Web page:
OSACO was grateful to receive wonderful feedback about the SEA Misconduct Investigations Workshop it provided in Lahore, Pakistan at the end of last month (May 2022). In his closing remarks about the workshop, the Chief of Field for UNICEF’s Punjab office Will Broad Ngembe said that:
Facilitators provided “thought-provoking sessions which have helped to demystify and simplify the entire process for investigating SEA misconduct” and that workshop participants were “equipped with skills and tools for undertaking an effective and credible investigations of SEA misconduct”.
He also added:
“We are now opening a new chapter where all UNICEF partners are expected to employ a systematic approach to investigating SEA misconduct:
- From now onwards, I am convinced that UNICEF partners shall no longer assign committees to investigate SEA allegations.
- I am certain that UNICEF partners shall no longer randomly nominate untrained staff to investigate allegations of SEA misconduct.
- Gone are the days when UNICEF partners were so quick to dismiss an allegation as fake or unfounded even before careful collection, corroboration, and analysis of evidence to establish facts which can help them to conclude whether the allegation is substantiated or unsubstantiated.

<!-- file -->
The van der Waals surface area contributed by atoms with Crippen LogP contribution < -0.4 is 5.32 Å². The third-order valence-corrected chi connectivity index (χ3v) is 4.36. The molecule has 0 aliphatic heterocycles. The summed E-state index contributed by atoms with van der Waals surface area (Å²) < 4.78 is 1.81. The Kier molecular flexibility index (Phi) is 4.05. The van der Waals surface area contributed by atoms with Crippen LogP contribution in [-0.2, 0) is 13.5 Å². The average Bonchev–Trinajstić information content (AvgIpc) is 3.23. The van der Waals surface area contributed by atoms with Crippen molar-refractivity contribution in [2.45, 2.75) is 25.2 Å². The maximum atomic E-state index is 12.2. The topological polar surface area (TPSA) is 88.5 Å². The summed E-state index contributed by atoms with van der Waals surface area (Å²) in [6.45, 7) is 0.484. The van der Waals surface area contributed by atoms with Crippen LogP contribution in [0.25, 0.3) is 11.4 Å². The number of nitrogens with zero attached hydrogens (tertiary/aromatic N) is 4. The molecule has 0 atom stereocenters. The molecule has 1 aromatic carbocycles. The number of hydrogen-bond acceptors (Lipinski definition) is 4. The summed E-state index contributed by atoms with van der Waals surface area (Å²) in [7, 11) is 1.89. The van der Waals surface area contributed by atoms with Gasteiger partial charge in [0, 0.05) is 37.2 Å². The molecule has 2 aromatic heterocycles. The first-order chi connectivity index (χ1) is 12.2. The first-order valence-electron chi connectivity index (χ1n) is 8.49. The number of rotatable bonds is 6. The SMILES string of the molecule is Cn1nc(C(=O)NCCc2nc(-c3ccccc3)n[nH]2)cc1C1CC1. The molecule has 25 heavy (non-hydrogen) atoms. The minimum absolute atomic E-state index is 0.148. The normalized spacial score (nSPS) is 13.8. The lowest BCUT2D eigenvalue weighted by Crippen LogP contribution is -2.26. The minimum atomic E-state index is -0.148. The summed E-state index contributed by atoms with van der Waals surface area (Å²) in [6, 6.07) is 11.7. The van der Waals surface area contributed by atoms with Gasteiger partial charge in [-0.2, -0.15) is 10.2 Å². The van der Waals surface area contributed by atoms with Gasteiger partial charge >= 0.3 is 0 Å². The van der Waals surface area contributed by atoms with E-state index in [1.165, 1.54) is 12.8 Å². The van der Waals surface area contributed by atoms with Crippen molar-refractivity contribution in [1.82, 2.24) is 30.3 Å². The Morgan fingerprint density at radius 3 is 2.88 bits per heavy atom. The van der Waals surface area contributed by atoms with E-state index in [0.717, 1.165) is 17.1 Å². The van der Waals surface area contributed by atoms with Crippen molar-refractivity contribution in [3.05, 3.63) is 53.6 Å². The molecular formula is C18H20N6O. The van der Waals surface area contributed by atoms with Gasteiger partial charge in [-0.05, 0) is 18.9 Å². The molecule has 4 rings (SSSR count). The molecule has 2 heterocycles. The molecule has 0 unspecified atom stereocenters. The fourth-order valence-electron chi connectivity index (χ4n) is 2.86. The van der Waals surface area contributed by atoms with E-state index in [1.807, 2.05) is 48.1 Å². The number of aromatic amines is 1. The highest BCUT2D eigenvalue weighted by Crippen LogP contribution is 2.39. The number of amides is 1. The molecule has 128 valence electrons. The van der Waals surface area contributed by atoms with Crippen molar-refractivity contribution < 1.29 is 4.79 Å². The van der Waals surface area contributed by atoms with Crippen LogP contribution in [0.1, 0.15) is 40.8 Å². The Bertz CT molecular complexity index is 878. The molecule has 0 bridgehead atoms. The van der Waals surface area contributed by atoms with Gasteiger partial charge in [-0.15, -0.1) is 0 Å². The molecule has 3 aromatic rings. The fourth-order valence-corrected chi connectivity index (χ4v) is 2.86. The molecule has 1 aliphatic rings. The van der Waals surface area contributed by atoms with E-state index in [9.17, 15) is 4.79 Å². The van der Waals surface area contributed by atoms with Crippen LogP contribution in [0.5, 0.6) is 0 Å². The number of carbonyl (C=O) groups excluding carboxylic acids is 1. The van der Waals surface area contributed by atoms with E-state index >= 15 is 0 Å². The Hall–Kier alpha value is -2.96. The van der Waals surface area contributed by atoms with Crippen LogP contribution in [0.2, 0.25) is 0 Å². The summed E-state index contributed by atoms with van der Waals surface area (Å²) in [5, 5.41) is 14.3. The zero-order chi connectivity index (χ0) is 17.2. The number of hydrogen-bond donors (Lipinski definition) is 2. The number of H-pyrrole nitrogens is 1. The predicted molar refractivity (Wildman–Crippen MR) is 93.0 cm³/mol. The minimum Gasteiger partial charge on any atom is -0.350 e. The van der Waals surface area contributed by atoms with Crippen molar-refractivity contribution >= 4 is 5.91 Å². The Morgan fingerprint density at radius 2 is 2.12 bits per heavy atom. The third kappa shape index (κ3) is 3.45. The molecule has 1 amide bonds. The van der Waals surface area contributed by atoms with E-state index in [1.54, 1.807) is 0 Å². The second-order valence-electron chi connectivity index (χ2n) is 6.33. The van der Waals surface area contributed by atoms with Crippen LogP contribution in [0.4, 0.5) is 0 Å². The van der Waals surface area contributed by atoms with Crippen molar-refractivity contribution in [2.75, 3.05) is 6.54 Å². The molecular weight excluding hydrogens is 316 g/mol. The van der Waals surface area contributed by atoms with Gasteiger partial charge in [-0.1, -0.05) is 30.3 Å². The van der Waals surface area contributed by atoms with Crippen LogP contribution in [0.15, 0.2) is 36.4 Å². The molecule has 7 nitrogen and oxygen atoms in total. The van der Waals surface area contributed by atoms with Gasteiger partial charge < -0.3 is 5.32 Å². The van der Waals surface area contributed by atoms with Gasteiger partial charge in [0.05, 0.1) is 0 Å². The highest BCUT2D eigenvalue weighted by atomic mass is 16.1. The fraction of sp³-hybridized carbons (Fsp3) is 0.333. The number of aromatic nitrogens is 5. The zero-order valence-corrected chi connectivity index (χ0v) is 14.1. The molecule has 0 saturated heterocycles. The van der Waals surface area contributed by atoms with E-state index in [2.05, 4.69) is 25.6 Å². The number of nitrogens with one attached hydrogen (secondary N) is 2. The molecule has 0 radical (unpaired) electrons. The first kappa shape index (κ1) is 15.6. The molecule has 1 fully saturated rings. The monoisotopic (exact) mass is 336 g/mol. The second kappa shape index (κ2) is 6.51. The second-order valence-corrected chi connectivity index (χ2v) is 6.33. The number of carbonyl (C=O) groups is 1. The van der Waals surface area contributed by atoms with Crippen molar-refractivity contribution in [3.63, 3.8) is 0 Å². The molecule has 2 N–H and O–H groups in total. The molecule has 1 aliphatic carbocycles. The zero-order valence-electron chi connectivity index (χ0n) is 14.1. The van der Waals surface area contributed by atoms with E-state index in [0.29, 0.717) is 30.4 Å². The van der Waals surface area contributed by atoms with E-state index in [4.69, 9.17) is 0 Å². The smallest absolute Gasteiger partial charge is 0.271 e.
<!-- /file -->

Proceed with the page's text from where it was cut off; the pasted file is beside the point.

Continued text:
- We have closed the chapter when SEA misconduct investigators from UNICEF partners thought that their role was to prove or find someone guilty. We are now fully aware that our role demands us to be survivor-centric, objective, transparent, fair, adhere to confidentiality neutrality, and focus more of fact finding.
Importantly, he urged participants to proactively take stock of their PSEA policies, Code of Conduct, and SOPs for investigations and to fully participate in ongoing mentoring from OSACO.
“Support your organisations to update these documents to address any existing gaps” and “make sure you are part of the coaching and mentoring initiative. Make maximum use of OSACO’s expertise in the next six months to further strengthen your expertise.”
OSACO applauds the commitment that UNICEF has made to providing this training to its implementing partners. Rather than simply holding its partners to account, UNICEF is providing those partners with the resources to ensure that they are able to apply best practice principles to investigating SEA misconduct, while also identifying gaps to prevent SEA misconduct in the first place.
We look forward to our continuing work with UNICEF as part of our long-term agreement with the organisation to provide safeguarding training.